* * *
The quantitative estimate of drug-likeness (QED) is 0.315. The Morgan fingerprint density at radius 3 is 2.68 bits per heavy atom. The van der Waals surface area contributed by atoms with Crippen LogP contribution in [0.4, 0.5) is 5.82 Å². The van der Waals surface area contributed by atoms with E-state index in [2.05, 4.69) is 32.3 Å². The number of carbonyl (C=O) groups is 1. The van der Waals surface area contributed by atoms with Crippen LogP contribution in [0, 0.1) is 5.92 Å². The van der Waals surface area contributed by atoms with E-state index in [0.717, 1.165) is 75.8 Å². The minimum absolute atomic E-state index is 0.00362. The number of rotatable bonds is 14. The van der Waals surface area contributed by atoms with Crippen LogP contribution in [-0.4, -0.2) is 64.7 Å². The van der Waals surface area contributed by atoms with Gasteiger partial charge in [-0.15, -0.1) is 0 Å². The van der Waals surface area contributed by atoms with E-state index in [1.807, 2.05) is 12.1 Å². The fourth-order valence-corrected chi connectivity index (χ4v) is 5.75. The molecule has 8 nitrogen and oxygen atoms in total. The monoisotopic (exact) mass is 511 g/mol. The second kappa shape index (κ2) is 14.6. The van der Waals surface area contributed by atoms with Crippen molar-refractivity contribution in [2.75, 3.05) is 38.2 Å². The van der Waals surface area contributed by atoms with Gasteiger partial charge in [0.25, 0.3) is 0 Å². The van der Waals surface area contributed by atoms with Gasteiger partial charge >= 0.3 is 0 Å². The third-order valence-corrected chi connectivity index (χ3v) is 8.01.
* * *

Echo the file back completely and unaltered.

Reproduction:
The quantitative estimate of drug-likeness (QED) is 0.315. The Morgan fingerprint density at radius 3 is 2.68 bits per heavy atom. The van der Waals surface area contributed by atoms with Crippen LogP contribution in [0.4, 0.5) is 5.82 Å². The van der Waals surface area contributed by atoms with E-state index in [2.05, 4.69) is 32.3 Å². The number of carbonyl (C=O) groups is 1. The van der Waals surface area contributed by atoms with Crippen LogP contribution in [0, 0.1) is 5.92 Å². The van der Waals surface area contributed by atoms with E-state index in [0.717, 1.165) is 75.8 Å². The minimum absolute atomic E-state index is 0.00362. The number of rotatable bonds is 14. The van der Waals surface area contributed by atoms with Crippen LogP contribution in [-0.4, -0.2) is 64.7 Å². The van der Waals surface area contributed by atoms with Gasteiger partial charge in [-0.15, -0.1) is 0 Å². The van der Waals surface area contributed by atoms with E-state index in [1.807, 2.05) is 12.1 Å². The fourth-order valence-corrected chi connectivity index (χ4v) is 5.75. The molecule has 8 nitrogen and oxygen atoms in total. The monoisotopic (exact) mass is 511 g/mol. The second kappa shape index (κ2) is 14.6. The van der Waals surface area contributed by atoms with Crippen molar-refractivity contribution in [2.75, 3.05) is 38.2 Å². The van der Waals surface area contributed by atoms with Gasteiger partial charge in [0.25, 0.3) is 0 Å². The van der Waals surface area contributed by atoms with Gasteiger partial charge >= 0.3 is 0 Å². The third-order valence-corrected chi connectivity index (χ3v) is 8.01.